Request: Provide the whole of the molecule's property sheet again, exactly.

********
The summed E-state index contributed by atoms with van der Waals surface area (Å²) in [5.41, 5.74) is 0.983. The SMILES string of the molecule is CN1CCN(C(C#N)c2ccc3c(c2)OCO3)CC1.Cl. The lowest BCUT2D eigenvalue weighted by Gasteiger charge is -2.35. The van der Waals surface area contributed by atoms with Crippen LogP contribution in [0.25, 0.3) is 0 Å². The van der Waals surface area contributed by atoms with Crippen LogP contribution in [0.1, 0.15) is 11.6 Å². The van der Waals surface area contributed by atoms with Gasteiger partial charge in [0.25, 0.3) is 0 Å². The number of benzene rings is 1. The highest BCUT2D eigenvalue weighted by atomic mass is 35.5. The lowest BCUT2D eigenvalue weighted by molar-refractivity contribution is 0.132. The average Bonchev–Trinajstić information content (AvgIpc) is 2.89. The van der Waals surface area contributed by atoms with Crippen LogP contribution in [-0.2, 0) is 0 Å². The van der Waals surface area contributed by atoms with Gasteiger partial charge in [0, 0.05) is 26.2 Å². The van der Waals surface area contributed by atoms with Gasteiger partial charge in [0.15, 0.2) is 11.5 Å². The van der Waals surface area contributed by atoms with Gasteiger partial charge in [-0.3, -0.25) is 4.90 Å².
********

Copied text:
The summed E-state index contributed by atoms with van der Waals surface area (Å²) in [5.41, 5.74) is 0.983. The SMILES string of the molecule is CN1CCN(C(C#N)c2ccc3c(c2)OCO3)CC1.Cl. The lowest BCUT2D eigenvalue weighted by Gasteiger charge is -2.35. The van der Waals surface area contributed by atoms with Crippen LogP contribution in [0.25, 0.3) is 0 Å². The van der Waals surface area contributed by atoms with Crippen LogP contribution in [0.1, 0.15) is 11.6 Å². The van der Waals surface area contributed by atoms with Gasteiger partial charge in [0.25, 0.3) is 0 Å². The number of benzene rings is 1. The highest BCUT2D eigenvalue weighted by atomic mass is 35.5. The lowest BCUT2D eigenvalue weighted by molar-refractivity contribution is 0.132. The average Bonchev–Trinajstić information content (AvgIpc) is 2.89. The van der Waals surface area contributed by atoms with Crippen LogP contribution in [-0.2, 0) is 0 Å². The van der Waals surface area contributed by atoms with Gasteiger partial charge in [0, 0.05) is 26.2 Å². The van der Waals surface area contributed by atoms with Gasteiger partial charge in [0.15, 0.2) is 11.5 Å². The van der Waals surface area contributed by atoms with Gasteiger partial charge in [-0.3, -0.25) is 4.90 Å².